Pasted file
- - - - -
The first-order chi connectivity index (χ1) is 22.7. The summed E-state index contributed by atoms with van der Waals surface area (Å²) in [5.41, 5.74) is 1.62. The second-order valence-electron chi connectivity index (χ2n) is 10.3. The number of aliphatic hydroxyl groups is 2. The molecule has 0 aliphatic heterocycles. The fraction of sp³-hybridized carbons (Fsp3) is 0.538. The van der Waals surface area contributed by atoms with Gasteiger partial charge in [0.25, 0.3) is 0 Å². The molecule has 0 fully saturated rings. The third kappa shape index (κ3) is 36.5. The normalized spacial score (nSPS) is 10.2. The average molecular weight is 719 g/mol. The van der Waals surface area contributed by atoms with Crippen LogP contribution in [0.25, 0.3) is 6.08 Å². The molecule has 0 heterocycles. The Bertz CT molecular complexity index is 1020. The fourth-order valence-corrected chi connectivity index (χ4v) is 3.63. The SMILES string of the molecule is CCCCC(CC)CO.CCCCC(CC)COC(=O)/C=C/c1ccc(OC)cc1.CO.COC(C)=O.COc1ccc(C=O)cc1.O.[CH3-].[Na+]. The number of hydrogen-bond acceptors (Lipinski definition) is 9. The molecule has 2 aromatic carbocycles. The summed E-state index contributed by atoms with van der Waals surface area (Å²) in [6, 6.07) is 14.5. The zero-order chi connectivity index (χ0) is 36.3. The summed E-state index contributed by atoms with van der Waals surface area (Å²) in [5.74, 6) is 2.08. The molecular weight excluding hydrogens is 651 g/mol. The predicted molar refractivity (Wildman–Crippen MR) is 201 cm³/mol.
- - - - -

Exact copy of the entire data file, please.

The first-order chi connectivity index (χ1) is 22.7. The summed E-state index contributed by atoms with van der Waals surface area (Å²) in [5.41, 5.74) is 1.62. The second-order valence-electron chi connectivity index (χ2n) is 10.3. The number of aliphatic hydroxyl groups is 2. The molecule has 0 aliphatic heterocycles. The fraction of sp³-hybridized carbons (Fsp3) is 0.538. The van der Waals surface area contributed by atoms with Gasteiger partial charge in [0.25, 0.3) is 0 Å². The molecule has 0 fully saturated rings. The third kappa shape index (κ3) is 36.5. The normalized spacial score (nSPS) is 10.2. The average molecular weight is 719 g/mol. The van der Waals surface area contributed by atoms with Crippen LogP contribution in [0.25, 0.3) is 6.08 Å². The molecule has 0 heterocycles. The Bertz CT molecular complexity index is 1020. The fourth-order valence-corrected chi connectivity index (χ4v) is 3.63. The SMILES string of the molecule is CCCCC(CC)CO.CCCCC(CC)COC(=O)/C=C/c1ccc(OC)cc1.CO.COC(C)=O.COc1ccc(C=O)cc1.O.[CH3-].[Na+]. The number of hydrogen-bond acceptors (Lipinski definition) is 9. The molecule has 2 aromatic carbocycles. The summed E-state index contributed by atoms with van der Waals surface area (Å²) in [6, 6.07) is 14.5. The zero-order chi connectivity index (χ0) is 36.3. The summed E-state index contributed by atoms with van der Waals surface area (Å²) in [5.74, 6) is 2.08. The molecular weight excluding hydrogens is 651 g/mol. The predicted molar refractivity (Wildman–Crippen MR) is 201 cm³/mol.